THE LOWCOUNTRY REGION: HOME OF THE GULLAH COMMUNITY

Several years ago when Bruce and I visited Charleston, one of the things that intrigued me most was the Gullah culture. It was our first time in the Lowcountry, and we were unfamiliar with the customs, creole language, and cuisine of the Gullah people who are descendants of enslaved Africans and live in the Lowcountry region of South Carolina and Georgia.

Today, we visited Penn Center on St. Helena Island which is the heart of the Gullah community. Founded in 1862, it was originally the first school for freed African Slaves. In addition to traditional subjects, trades and marketable skills such as agriculture, carpentry, and homemaking were taught. As the students learned, they utilized their new skills to help sustain and maintain the school.

Closed in the 1940’s, Penn became a central meeting place for those involved in the civil rights movement. It was a safe place blacks and whites could sit down together to discuss strategy and issues; and, it is also where Dr. Martin Luther King Jr. reportedly began his “I Have a Dream” speech.

In 1974, Penn Center was designated a National Historic Landmark District, and is the only African American landmark district in the nation. Today, in addition to the museum, the center offers educational and cultural programs related to the history of the Sea Islands and Gullah people.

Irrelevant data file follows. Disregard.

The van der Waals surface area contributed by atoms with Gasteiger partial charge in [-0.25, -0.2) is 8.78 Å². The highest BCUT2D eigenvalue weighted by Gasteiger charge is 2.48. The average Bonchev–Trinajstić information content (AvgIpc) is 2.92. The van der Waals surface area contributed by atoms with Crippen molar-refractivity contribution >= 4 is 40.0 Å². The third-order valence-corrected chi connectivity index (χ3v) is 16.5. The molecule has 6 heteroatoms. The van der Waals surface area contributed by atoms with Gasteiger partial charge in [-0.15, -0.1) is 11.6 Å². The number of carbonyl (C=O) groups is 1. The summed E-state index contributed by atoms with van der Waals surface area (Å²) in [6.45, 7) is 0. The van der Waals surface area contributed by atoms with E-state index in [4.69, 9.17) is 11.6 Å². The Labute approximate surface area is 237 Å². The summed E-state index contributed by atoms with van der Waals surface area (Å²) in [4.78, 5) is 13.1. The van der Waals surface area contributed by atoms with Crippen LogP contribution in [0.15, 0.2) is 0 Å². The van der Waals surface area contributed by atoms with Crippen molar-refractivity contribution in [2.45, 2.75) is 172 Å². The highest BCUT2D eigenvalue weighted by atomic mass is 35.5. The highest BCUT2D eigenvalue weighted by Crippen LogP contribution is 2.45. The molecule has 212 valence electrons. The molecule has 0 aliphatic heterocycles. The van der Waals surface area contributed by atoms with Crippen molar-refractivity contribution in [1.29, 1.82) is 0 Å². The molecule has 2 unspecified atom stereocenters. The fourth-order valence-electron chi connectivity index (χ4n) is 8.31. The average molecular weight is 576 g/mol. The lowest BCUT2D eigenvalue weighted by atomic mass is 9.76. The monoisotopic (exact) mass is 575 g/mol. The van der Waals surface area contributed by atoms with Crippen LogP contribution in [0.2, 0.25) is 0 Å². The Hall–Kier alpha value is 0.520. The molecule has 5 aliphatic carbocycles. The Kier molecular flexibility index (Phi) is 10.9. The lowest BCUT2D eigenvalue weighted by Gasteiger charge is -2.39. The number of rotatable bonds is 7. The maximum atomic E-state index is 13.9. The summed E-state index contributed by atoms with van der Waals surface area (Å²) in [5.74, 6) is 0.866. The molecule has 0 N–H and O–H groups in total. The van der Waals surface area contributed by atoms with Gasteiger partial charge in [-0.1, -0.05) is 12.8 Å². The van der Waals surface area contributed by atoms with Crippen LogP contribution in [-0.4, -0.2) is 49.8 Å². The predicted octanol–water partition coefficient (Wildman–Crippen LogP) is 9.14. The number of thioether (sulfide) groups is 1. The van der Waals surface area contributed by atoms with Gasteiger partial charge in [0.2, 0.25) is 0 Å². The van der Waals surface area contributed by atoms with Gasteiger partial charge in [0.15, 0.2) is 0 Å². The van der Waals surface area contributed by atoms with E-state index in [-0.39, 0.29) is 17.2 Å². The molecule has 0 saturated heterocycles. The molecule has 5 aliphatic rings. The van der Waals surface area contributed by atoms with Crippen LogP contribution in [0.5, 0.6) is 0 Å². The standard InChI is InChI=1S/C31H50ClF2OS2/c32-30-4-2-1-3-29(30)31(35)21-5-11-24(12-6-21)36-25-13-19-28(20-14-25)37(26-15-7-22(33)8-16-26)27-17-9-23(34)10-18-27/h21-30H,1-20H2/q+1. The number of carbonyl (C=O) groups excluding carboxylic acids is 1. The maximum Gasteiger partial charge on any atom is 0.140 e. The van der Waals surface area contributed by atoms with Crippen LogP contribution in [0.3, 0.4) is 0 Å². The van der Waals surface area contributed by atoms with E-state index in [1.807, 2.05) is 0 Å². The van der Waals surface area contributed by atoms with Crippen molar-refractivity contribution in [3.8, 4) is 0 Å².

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One of the things I enjoyed seeing most at the museum and Welcome Center was the display of sweetgrass coil baskets woven by members of the Gullah community.

Originally used as a way to clean rice using the “fanning” method, rice was placed in the baskets to separate the hull from the seed after it was first broken up with a mortar and pestle.

A craft passed down from mother to daughter, there are now over 1,500 people involved in some aspect of basket making. These baskets were woven by Jery Bennet Taylor and are sold at Penn Center:
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SCENES FROM PENN CENTER AND ST. HELENA ISLAND

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